ManuscriptSee full images and transcript
1 page | SMC 2182
BackgroundLincoln needed to win the war, and so he was forced to either ignore or simply counteract the virulent anti-Semitism all around him. General Benjamin Butler, especially, bore watching. "The Jews," that general grandly pronounced "betrayed their Savior; & also have betrayed us." In fact, the only Jews he knew, were Rebel smugglers – and even though he eventually apologized for that impolitic sentiment, he never quite seemed to change his mind. His prejudice led him, not surprisingly, to discriminate against any Jew with whom he came into contact. A prime example is this letter, in which Butler, discussing the arrest of two Jewish blockade-runners, famously displays his anti-Semitism:
"I forward you a translation of a letter from one Schaffter, whom I have arrested, to Zachrisson who is engaged in smuggling arms into Charleston and Mobile through Nassau. He had a branch of his house conducted by one Maas at 36 Beaver St, New York. They are Jews who betrayed their Savior; & also have betrayed us. I think the traitors should be arrested and dealt with there as I have dealt with them here - by imprisoning the man and confiscating the property."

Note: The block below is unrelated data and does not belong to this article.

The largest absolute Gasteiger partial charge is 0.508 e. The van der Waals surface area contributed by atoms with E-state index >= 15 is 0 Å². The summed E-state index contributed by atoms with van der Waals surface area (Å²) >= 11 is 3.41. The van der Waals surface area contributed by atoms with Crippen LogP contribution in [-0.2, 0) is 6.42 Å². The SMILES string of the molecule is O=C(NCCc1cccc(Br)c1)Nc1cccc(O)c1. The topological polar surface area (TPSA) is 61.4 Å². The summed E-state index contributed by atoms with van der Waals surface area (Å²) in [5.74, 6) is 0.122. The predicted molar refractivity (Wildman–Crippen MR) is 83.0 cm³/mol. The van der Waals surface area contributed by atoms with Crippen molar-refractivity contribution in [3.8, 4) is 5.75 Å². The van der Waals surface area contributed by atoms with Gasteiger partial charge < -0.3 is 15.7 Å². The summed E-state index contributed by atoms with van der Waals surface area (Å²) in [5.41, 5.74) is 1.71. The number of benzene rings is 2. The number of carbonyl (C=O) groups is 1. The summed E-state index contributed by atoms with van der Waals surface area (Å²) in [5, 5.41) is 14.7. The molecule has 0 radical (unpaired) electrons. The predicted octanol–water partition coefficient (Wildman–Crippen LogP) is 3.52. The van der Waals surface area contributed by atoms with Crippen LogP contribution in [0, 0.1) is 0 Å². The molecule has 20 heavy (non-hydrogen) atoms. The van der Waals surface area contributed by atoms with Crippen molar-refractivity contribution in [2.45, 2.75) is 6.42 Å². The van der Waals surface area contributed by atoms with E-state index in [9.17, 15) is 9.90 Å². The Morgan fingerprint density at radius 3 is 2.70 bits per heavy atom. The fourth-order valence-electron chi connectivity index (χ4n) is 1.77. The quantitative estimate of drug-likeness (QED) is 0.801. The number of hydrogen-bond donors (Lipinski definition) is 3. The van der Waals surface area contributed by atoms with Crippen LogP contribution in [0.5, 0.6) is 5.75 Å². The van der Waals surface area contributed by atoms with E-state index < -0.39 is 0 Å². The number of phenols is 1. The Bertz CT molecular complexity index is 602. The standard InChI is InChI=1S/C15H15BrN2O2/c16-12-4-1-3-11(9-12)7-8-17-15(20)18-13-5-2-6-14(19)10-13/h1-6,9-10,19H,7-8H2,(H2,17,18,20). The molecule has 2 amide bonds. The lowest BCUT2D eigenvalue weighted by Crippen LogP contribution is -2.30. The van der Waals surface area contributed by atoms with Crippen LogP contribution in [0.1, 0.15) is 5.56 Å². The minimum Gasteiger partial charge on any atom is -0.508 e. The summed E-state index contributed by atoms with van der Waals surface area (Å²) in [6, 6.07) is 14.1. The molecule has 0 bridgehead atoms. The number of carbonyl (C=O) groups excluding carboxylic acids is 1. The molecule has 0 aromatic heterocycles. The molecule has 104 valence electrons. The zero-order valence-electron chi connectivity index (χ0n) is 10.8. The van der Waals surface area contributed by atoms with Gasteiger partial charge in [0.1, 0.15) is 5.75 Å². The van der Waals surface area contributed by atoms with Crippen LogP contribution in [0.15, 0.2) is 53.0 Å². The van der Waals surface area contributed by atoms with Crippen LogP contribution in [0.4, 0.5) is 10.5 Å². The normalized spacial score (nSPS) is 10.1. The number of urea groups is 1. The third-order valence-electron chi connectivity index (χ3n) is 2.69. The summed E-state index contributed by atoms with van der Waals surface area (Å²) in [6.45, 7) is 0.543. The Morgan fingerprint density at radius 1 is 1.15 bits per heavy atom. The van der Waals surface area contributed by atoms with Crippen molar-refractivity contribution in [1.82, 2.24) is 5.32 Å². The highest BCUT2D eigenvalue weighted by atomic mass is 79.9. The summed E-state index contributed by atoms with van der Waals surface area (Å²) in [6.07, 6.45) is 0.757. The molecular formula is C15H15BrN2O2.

Zachrisson, it would appear from contemporary accounts in Southern newspapers, was a passenger - hailing originally from New Orleans - aboard a British steamer transporting both a "valuable cargo" and a "valuable letter bag" from Nassau to Charleston. The Northern press put the transport down to gun-running, claiming that the apprehended vessel was loaded with arms and ammunition. Neither the Northern or Southern accounts, however, mentioned Zachrisson's religion, or named him a miscreant: those such niceties, were left to "Beast" Butler.
Autograph Letter Signed, as General, 1 page, quarto, Headquarters Department of the Gulf, New Orleans, October 23, 1862. To the U.S. District Attorney, New York.